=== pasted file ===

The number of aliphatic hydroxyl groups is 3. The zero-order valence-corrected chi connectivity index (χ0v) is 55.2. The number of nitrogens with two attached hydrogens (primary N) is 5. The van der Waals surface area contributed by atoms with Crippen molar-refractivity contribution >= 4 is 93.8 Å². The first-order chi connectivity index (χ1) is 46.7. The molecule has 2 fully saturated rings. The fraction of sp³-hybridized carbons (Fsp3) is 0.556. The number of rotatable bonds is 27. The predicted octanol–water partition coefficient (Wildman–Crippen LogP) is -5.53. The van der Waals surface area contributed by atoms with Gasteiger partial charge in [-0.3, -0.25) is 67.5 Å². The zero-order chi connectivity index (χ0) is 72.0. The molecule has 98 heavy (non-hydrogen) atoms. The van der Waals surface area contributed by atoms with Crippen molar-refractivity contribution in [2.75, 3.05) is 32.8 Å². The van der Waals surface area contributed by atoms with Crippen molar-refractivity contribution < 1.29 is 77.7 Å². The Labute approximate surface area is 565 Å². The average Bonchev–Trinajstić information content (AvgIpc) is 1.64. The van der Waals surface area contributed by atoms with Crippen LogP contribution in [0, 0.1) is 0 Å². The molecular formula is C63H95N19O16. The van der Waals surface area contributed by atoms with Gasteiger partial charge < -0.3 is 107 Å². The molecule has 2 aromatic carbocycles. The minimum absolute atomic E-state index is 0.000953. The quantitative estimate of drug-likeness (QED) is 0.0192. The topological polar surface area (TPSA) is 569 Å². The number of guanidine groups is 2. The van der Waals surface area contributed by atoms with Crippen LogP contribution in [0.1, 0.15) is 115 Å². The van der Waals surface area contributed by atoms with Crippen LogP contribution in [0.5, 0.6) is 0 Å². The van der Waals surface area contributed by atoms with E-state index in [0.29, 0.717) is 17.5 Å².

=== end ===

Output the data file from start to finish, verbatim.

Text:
The number of aliphatic hydroxyl groups is 3. The zero-order valence-corrected chi connectivity index (χ0v) is 55.2. The number of nitrogens with two attached hydrogens (primary N) is 5. The van der Waals surface area contributed by atoms with Crippen molar-refractivity contribution >= 4 is 93.8 Å². The first-order chi connectivity index (χ1) is 46.7. The molecule has 2 fully saturated rings. The fraction of sp³-hybridized carbons (Fsp3) is 0.556. The number of rotatable bonds is 27. The predicted octanol–water partition coefficient (Wildman–Crippen LogP) is -5.53. The van der Waals surface area contributed by atoms with Gasteiger partial charge in [-0.3, -0.25) is 67.5 Å². The zero-order chi connectivity index (χ0) is 72.0. The molecule has 98 heavy (non-hydrogen) atoms. The van der Waals surface area contributed by atoms with Crippen molar-refractivity contribution in [2.75, 3.05) is 32.8 Å². The van der Waals surface area contributed by atoms with Crippen molar-refractivity contribution < 1.29 is 77.7 Å². The Labute approximate surface area is 565 Å². The average Bonchev–Trinajstić information content (AvgIpc) is 1.64. The van der Waals surface area contributed by atoms with Crippen LogP contribution in [0, 0.1) is 0 Å². The molecular formula is C63H95N19O16. The van der Waals surface area contributed by atoms with Gasteiger partial charge < -0.3 is 107 Å². The molecule has 2 aromatic carbocycles. The minimum absolute atomic E-state index is 0.000953. The quantitative estimate of drug-likeness (QED) is 0.0192. The topological polar surface area (TPSA) is 569 Å². The number of guanidine groups is 2. The van der Waals surface area contributed by atoms with Crippen LogP contribution in [0.1, 0.15) is 115 Å². The van der Waals surface area contributed by atoms with Crippen LogP contribution in [0.5, 0.6) is 0 Å². The van der Waals surface area contributed by atoms with E-state index in [0.29, 0.717) is 17.5 Å².